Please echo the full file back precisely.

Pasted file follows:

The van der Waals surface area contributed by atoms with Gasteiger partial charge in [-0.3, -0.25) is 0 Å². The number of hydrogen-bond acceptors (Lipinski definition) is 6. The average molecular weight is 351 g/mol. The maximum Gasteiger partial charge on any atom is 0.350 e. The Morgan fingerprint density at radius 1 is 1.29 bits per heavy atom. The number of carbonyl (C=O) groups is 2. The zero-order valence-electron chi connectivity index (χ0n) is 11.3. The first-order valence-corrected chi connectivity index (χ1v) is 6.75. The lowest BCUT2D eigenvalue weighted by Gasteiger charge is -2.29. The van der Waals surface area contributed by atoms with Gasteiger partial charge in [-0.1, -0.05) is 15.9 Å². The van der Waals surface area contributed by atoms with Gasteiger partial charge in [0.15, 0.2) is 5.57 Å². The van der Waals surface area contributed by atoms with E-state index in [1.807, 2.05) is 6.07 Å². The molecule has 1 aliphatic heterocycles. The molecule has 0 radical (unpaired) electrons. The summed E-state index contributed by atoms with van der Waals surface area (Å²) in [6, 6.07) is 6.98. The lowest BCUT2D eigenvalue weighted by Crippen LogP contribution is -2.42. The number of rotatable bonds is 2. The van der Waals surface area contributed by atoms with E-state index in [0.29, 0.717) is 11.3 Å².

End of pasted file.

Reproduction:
The van der Waals surface area contributed by atoms with Gasteiger partial charge in [-0.3, -0.25) is 0 Å². The number of hydrogen-bond acceptors (Lipinski definition) is 6. The average molecular weight is 351 g/mol. The maximum Gasteiger partial charge on any atom is 0.350 e. The Morgan fingerprint density at radius 1 is 1.29 bits per heavy atom. The number of carbonyl (C=O) groups is 2. The zero-order valence-electron chi connectivity index (χ0n) is 11.3. The first-order valence-corrected chi connectivity index (χ1v) is 6.75. The lowest BCUT2D eigenvalue weighted by Gasteiger charge is -2.29. The van der Waals surface area contributed by atoms with Gasteiger partial charge in [-0.1, -0.05) is 15.9 Å². The van der Waals surface area contributed by atoms with Gasteiger partial charge in [0.15, 0.2) is 5.57 Å². The van der Waals surface area contributed by atoms with E-state index in [1.807, 2.05) is 6.07 Å². The molecule has 1 aliphatic heterocycles. The molecule has 0 radical (unpaired) electrons. The summed E-state index contributed by atoms with van der Waals surface area (Å²) in [6, 6.07) is 6.98. The lowest BCUT2D eigenvalue weighted by Crippen LogP contribution is -2.42. The number of rotatable bonds is 2. The van der Waals surface area contributed by atoms with E-state index in [0.29, 0.717) is 11.3 Å².